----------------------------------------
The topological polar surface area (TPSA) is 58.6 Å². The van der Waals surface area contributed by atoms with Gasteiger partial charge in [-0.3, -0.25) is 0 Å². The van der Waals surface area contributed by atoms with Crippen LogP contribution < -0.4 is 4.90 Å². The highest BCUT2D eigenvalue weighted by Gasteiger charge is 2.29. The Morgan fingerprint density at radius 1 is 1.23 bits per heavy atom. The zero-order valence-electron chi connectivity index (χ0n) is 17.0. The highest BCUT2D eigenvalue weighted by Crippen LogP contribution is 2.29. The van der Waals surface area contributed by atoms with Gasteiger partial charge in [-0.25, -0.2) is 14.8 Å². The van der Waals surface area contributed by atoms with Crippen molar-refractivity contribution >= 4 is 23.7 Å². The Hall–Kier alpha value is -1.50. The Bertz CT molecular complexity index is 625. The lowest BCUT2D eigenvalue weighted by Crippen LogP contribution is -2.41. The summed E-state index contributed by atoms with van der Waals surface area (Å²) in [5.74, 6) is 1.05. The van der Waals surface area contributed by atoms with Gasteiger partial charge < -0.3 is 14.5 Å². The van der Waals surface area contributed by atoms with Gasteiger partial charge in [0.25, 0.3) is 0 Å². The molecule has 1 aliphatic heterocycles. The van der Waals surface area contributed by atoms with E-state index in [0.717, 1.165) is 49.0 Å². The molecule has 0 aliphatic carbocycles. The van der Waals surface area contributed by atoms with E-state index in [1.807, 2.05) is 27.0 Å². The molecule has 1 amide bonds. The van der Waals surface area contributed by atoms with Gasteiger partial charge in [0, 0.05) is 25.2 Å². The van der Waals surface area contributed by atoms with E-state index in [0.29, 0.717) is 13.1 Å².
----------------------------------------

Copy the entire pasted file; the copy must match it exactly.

The topological polar surface area (TPSA) is 58.6 Å². The van der Waals surface area contributed by atoms with Gasteiger partial charge in [-0.3, -0.25) is 0 Å². The van der Waals surface area contributed by atoms with Crippen LogP contribution < -0.4 is 4.90 Å². The highest BCUT2D eigenvalue weighted by Gasteiger charge is 2.29. The Morgan fingerprint density at radius 1 is 1.23 bits per heavy atom. The zero-order valence-electron chi connectivity index (χ0n) is 17.0. The highest BCUT2D eigenvalue weighted by Crippen LogP contribution is 2.29. The van der Waals surface area contributed by atoms with Gasteiger partial charge in [-0.25, -0.2) is 14.8 Å². The van der Waals surface area contributed by atoms with Crippen molar-refractivity contribution >= 4 is 23.7 Å². The Hall–Kier alpha value is -1.50. The Bertz CT molecular complexity index is 625. The lowest BCUT2D eigenvalue weighted by Crippen LogP contribution is -2.41. The summed E-state index contributed by atoms with van der Waals surface area (Å²) in [5.74, 6) is 1.05. The van der Waals surface area contributed by atoms with Gasteiger partial charge < -0.3 is 14.5 Å². The van der Waals surface area contributed by atoms with Gasteiger partial charge in [0.25, 0.3) is 0 Å². The molecule has 1 aliphatic heterocycles. The van der Waals surface area contributed by atoms with E-state index in [0.717, 1.165) is 49.0 Å². The molecule has 0 aliphatic carbocycles. The van der Waals surface area contributed by atoms with E-state index in [1.807, 2.05) is 27.0 Å². The molecule has 1 amide bonds. The van der Waals surface area contributed by atoms with Gasteiger partial charge in [0, 0.05) is 25.2 Å². The van der Waals surface area contributed by atoms with E-state index in [0.29, 0.717) is 13.1 Å².